Многоножковые - Polypodiales 5/24/09—7/2/22
The order Polypodiales encompasses the major lineages of polypod ferns, which comprise more than 80% of today's fern species. They are found in many parts of the world including tropical, semitropical and temperate areas.
Polypodiales are unique in bearing sporangia with a vertical annulus interrupted by the stalk and stomium. These sporangial characters were used by Johann Jakob Bernhardi to define a group of ferns he called the "Cathetogyratae"; the Pteridophyte Phylogeny Group has suggested reviving this name as the informal term cathetogyrates, to replace the ambiguously circumscribed term "polypods" when referring to the Polypodiales. The sporangia are born on stalks 1–3 cells thick and are often long-stalked. (In contrast, the Hymenophyllales have a stalk composed of four rows of cells.) The sporangia do not reach maturity simultaneously. Many groups in the order lack indusia, but when present, they are attached either along the edge of the indusium or in its center.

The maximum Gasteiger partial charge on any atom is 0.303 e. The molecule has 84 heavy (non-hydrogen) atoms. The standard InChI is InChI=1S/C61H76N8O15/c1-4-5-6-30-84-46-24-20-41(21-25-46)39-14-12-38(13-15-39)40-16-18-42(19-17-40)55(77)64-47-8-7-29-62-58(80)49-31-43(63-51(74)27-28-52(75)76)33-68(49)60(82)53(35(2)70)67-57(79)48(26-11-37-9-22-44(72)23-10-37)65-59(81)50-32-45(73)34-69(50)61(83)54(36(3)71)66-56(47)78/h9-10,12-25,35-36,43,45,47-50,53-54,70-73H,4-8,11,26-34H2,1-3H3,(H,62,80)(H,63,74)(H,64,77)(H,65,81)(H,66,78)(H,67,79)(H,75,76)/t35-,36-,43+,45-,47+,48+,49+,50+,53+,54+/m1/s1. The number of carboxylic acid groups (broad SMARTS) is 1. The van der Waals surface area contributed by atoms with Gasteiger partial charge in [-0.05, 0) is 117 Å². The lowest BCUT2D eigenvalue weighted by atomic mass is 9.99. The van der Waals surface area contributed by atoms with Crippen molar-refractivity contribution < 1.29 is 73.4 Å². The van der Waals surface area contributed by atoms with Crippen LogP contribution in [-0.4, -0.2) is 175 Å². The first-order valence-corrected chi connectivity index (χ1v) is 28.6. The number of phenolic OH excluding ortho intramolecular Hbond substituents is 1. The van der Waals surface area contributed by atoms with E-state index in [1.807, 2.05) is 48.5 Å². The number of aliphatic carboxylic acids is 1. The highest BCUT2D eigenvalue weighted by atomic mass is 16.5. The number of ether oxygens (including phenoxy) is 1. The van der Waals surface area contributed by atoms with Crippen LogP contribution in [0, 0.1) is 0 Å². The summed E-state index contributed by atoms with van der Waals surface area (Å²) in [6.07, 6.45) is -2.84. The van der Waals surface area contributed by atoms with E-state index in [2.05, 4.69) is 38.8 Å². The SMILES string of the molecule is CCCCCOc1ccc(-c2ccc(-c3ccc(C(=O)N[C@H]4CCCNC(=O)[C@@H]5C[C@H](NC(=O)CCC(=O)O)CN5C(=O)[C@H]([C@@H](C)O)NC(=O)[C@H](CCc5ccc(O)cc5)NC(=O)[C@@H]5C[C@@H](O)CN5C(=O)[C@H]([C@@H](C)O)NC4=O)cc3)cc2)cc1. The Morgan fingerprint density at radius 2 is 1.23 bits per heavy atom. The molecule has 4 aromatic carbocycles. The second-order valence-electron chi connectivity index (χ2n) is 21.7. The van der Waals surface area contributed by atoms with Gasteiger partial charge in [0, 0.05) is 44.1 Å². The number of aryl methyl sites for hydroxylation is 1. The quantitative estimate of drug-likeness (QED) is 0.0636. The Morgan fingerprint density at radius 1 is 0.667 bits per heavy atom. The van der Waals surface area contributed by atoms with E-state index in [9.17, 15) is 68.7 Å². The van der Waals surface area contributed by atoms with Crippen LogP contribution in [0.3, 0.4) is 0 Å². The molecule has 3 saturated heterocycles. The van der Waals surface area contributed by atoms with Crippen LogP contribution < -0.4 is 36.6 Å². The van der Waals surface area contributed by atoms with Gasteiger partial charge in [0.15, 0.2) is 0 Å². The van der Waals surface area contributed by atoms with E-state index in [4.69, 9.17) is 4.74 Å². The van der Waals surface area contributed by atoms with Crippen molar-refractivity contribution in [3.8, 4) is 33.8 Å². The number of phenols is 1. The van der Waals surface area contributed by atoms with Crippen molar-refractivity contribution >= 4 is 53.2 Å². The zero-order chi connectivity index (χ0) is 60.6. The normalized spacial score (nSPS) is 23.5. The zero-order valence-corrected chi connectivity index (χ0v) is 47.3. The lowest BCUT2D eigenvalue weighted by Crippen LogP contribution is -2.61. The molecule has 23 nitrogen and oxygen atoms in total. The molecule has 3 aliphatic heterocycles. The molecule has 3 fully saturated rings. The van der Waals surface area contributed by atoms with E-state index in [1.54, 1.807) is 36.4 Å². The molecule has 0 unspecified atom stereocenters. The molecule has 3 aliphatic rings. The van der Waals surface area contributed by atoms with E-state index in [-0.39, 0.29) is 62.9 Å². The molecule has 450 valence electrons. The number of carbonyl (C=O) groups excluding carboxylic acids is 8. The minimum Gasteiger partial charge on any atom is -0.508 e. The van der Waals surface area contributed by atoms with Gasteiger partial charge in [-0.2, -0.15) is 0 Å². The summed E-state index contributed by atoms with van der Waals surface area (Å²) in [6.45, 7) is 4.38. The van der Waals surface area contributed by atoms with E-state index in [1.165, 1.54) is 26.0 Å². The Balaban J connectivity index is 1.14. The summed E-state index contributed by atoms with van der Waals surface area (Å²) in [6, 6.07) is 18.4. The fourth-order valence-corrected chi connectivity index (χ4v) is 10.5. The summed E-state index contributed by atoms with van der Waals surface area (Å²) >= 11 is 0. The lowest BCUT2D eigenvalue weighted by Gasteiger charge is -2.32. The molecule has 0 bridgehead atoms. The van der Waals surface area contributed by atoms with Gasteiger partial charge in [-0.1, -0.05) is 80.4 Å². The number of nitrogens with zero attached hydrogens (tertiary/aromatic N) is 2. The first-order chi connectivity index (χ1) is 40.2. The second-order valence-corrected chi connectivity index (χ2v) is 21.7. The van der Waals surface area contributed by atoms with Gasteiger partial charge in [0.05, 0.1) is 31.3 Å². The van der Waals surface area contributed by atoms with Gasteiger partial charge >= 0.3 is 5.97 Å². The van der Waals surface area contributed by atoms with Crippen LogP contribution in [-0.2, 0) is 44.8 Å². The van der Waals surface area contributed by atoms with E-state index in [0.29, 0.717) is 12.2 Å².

Gametophytes are green, usually heart-shaped, and grow at the surface (rather than underground, as in Ophioglossales).
Historically, the ferns have undergone many different classifications (see review by Christenhusz and Chase, 2014). Smith et al. (2006) carried out the first higher-level pteridophyte classification published in the molecular phylogenetic era. Smith referred to the ferns as monilophytes, dividing them into four groups. The vast majority of ferns were placed in the Polypodiopsida, and that arrangement has persisted through all subsequent systems, despite some changes in nomenclature. Polypodiopsida is used in the strict sense (sensu stricto) by Smith et al. since it later came to be applied to all ferns (sensu lato), while this large group became known as Polypodiidae. This group is also informally known as the leptosporangiate ferns, while the remaining three groups (subclasses) ar referred to as eusporangiate ferns. The Polypodiidae have been divided into seven orders since that study, the largest of which is Polypodiales.